Baby reads “Alle Kinder: Ein ABC der Schadenfreude”

I picked this one up on Oranienstrasse after a very relaxing morning at Bateau Ivre. I wasn’t really thinking about buying my daughter books, more about the tartine I had just eaten and how happy I was that Bateau, at least, had not changed from when we first went there six years ago. Yes, this little bit of Oranianstrasse is still more or less the same if you can block out the desperately hip, American study abroad students. Of course, there were a few more strollers, too.

With this warm-fuzzy for Berlin feeling, I picked up this…

von Anke Kuhl und Martin Schmitz-Kuhl

Its just so German.  How could I pass it up?

The ABCs come from the first names of children who are the object of schadenfreude. So, no, its not really going to help you children learn the alphabet. What you get are  sweetly illustrated, yet dark couplets each telling a little story about a different child. Some of them – the ones I noticed while flipping through the book at the store – are innocent enough. Take the following, for example:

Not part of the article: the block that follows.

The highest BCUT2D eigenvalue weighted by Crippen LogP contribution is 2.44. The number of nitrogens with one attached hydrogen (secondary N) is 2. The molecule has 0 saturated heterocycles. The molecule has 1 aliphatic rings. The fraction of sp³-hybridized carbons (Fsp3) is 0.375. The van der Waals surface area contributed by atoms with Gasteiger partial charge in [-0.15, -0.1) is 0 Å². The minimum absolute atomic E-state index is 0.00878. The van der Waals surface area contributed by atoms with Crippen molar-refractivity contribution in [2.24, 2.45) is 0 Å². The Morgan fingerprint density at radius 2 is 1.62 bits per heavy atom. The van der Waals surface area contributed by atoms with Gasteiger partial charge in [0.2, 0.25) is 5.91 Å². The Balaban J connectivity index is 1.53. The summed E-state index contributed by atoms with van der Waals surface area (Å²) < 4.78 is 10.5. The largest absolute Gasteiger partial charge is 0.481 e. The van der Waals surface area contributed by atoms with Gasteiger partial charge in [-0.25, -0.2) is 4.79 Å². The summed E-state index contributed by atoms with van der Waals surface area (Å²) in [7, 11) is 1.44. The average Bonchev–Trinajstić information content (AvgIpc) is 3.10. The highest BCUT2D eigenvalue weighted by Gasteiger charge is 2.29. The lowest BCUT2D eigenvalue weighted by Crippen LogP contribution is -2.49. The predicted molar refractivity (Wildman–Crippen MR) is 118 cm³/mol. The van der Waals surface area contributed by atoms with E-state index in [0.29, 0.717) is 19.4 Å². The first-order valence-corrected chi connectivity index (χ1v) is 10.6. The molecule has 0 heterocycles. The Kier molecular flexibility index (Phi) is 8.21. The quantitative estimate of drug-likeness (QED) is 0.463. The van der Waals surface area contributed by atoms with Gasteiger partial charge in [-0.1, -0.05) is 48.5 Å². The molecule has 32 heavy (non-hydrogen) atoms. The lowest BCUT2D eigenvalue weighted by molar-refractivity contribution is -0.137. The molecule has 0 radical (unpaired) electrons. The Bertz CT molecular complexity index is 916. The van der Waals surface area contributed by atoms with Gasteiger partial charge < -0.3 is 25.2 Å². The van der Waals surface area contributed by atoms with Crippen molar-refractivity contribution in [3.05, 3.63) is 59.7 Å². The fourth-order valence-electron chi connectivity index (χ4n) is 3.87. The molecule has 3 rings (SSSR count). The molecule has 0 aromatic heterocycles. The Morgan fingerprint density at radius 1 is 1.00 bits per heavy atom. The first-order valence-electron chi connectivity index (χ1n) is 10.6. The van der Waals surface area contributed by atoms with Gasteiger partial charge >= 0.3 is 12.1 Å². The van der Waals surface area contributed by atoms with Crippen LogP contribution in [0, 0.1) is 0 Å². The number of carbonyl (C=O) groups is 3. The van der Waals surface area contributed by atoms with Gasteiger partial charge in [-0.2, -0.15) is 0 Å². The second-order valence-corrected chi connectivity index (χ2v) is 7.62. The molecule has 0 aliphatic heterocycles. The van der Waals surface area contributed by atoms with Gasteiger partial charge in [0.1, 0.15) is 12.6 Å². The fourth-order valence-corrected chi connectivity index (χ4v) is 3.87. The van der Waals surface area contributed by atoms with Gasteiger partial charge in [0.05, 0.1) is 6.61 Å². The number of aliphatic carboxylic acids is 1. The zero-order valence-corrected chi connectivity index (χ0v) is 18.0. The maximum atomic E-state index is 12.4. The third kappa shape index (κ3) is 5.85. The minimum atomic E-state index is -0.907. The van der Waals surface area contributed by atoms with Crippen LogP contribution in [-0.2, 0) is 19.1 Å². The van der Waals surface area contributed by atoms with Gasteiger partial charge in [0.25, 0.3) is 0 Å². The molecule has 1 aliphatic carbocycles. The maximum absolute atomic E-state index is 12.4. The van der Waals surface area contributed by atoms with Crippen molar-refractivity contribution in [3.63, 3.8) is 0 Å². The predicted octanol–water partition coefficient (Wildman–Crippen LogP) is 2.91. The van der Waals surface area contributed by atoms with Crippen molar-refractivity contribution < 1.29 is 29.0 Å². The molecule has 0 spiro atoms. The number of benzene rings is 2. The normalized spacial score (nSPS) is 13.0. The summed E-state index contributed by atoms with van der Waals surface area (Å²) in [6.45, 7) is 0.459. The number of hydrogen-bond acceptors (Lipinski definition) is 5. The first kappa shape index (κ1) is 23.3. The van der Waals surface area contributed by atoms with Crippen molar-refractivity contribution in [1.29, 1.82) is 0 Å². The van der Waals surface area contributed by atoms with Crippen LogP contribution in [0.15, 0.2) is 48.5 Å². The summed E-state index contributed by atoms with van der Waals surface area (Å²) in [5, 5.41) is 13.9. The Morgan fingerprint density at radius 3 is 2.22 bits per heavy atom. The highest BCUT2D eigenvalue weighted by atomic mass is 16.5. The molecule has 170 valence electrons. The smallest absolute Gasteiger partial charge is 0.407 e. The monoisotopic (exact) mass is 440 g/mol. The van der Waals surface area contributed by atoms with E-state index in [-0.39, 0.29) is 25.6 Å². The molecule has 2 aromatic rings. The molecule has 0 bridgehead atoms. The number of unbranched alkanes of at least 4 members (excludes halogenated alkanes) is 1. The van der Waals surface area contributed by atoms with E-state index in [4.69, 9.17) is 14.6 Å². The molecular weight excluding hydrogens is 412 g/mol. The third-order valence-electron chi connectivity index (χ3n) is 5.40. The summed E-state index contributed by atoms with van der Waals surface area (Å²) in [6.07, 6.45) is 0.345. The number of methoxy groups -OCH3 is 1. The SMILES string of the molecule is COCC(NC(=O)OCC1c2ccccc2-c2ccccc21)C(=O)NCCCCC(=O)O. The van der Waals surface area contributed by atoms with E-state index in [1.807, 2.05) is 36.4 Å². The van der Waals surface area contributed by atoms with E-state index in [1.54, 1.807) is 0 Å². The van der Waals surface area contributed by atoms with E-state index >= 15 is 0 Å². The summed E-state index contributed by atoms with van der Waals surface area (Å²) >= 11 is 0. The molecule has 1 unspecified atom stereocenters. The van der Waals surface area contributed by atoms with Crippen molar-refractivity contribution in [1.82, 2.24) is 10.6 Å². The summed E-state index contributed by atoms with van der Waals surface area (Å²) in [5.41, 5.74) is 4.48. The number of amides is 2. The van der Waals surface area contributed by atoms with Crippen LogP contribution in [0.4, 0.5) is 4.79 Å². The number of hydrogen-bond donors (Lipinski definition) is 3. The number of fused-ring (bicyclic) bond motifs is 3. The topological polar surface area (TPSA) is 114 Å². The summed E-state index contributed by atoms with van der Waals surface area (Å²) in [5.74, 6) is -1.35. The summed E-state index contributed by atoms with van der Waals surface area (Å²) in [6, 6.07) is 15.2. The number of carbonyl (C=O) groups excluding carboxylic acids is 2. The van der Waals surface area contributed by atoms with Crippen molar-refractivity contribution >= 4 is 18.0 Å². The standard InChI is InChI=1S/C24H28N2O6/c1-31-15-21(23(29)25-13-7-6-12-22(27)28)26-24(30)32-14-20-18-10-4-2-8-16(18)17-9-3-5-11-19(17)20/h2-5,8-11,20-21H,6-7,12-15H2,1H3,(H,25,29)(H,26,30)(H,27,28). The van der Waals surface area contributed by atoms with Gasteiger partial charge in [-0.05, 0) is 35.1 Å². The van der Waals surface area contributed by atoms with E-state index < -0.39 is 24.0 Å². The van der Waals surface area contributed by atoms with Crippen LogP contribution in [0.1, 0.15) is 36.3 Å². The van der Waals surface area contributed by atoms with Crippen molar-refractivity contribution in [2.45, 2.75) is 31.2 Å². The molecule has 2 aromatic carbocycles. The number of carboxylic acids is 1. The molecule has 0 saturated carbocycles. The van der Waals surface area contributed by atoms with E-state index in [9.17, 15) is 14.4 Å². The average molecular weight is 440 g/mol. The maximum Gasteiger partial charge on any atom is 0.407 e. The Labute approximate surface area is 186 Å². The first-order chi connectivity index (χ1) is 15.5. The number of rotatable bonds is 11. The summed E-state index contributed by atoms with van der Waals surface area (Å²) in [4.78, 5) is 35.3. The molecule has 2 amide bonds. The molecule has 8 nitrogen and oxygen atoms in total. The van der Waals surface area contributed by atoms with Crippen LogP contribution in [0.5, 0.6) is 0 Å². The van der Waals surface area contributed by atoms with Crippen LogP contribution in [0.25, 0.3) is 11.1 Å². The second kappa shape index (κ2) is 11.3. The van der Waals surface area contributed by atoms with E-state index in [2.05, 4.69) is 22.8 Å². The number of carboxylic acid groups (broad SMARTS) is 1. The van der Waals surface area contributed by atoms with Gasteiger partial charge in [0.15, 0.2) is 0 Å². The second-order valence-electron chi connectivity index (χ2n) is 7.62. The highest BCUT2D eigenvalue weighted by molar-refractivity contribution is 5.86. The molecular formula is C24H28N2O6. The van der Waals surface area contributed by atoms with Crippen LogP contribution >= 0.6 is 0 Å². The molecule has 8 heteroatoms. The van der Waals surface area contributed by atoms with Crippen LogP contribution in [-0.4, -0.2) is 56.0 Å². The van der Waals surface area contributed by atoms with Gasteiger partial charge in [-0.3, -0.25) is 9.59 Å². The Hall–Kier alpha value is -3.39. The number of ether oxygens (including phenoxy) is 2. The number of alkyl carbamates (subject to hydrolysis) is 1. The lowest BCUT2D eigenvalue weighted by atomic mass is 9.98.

"Alle Kinder spielen im Zauberwald - Außer Dorothee die holt die böse Fee" or "All the children play in the enchanted forest - except for Dorothy who is captured by an evil fairy"

There’s no such thing as enchanted forest! A fairy isn’t going to kidnap you! Ok, next one.

"Alle Kinder sehen den Stier - Außer Elise die rennt über die Wiese" or "All the kids see the steer - except for Elise who's running through field"

Then there are some that are a bit darker like the one above. I suppose there is a chance that Elise escapes the bull. I mean, there are people in Spain who do this every year, right? She could totally escape unharmed! No, we all know that kid is getting gored. Although, maybe there’s a chance she’ll survive. On other pages, children die or are dead (“Alle Kinder freuen sich des Lebens – Außer Torben der ist gestorben”). Once I read through the whole thing, it became obvious that its a book for older children if its for children at all. I even checked the ratings to see what people (ie: real Germans) were saying about it. A few reviewers mentioned that they love it, its humurous and real. One man even reads it with his four year old.

I read it with my 19 month old, because you know what? The rhythm of the text makes her happy and she likes the pictures. For right now, that’s all that matters.


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